rebelling against low expectations

Life Is Not About You (And Why That’s Such Good News)


The crowd cheered, danced, and sang along as the band played.

I was absorbed in excitement, the bright lights, and the melody filling the air. Then, for a moment, I paused and took in the scene.

As I looked around at the audience, I noticed how many people were experiencing the concert through the lens of their phone’s camera. Many were taking videos and pictures and posting them on their Snapchat stories or Instagram.

One girl was even FaceTiming with a friend. Don’t get me wrong, I took a few pictures and videos too, and I even posted one on Instagram. I’m really glad that I have those pictures to remember the night by.

However, something about this scene bothered me. I was in a building packed with 2,000 young people, but I wonder how many of us were completely present?

Is our effort to capture memories actually hindering our ability to make them?

As I look at my life and the lives of others around me, sometimes I feel like we are all living in competition for the spotlight.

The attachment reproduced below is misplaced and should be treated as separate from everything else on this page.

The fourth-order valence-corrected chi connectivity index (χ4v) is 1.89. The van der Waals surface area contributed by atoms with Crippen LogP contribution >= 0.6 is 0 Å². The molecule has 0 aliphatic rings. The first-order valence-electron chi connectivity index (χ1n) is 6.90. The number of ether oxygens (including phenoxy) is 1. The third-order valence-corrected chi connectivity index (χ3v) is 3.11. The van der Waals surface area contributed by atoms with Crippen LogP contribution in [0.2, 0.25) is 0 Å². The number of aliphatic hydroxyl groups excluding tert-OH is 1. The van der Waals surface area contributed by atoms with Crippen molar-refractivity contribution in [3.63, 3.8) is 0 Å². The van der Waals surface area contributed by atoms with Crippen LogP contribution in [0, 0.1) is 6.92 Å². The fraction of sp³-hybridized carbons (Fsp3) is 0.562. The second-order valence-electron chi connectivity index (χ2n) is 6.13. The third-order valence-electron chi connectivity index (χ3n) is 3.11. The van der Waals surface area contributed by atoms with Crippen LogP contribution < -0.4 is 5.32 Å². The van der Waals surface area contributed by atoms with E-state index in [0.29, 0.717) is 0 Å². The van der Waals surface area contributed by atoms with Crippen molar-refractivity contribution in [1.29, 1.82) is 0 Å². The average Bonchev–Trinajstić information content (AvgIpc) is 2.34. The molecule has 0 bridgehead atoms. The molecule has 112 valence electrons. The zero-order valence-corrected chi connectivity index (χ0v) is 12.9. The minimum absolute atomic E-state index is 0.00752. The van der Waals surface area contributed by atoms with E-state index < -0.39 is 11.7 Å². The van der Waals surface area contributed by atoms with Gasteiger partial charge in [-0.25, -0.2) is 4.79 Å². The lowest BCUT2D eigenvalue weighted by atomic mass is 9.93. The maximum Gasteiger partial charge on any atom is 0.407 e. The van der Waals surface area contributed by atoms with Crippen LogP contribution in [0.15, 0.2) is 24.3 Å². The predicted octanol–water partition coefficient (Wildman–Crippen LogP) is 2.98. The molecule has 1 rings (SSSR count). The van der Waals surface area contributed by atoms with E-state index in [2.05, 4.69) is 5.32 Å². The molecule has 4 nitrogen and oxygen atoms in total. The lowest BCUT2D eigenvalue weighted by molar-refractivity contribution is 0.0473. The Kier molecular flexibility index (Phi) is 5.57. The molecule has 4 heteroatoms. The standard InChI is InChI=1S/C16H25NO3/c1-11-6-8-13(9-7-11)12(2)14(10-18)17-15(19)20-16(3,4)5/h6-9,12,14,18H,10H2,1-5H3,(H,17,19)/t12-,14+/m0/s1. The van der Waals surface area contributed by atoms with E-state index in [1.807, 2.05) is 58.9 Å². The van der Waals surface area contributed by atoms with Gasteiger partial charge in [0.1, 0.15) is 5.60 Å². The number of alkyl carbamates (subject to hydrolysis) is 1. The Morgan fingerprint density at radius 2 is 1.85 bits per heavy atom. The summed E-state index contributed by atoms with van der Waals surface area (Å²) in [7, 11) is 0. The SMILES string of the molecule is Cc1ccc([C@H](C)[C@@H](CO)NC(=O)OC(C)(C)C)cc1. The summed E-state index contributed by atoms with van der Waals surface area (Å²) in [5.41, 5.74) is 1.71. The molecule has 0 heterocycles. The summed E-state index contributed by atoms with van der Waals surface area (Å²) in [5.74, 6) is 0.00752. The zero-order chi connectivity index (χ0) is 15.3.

We are all striving for more followers, friends, favorites, likes, and retweets. With a couple of clicks, our lives are on display for everyone to see.

I can’t help thinking that, maybe, just maybe, we weren’t created to live like this.

I think there is something really special about simple nights spent laughing with family and friends. Memories like that are special because they are shared by few.

In our journey to display our lives for the world, we’ve lost the simple joys. Maybe we would all benefit from a bit of mystery.

Maybe the platform for our story is not meant to be shared to the masses, but in authentic community.

My problem isn’t with social media, but with the mindset it has created in my generation.

It has made life a competition. It has created an inability to truly connect to one another. We are all hustling for perfection, for bigger and better.

We are constantly bombarded with each other’s picture-perfect moments, and it makes us feel like we need to improve our seemingly boring, ordinary lives.

In our need for acceptance and approval, we have become consumed with ourselves.

Sometimes I think we simply need to step down from our stage and enter into beautiful reality.

We need to stop living through everyone else’s eyes, and instead pursue God alone. Let’s learn to connect, to really connect, to be present, to love authentically, and to embrace tears and laughter.

God’s story isn’t bright, loud, and flashy like the world’s. God story is simple, yet extraordinary.

God’s story is much quieter. It’s a baby born in a manger under a starry sky on a silent night.

In God’s story, we’re not called to be the star. We are simply called to take the background in the most amazing story ever written, where God is the author, and He receives all the glory.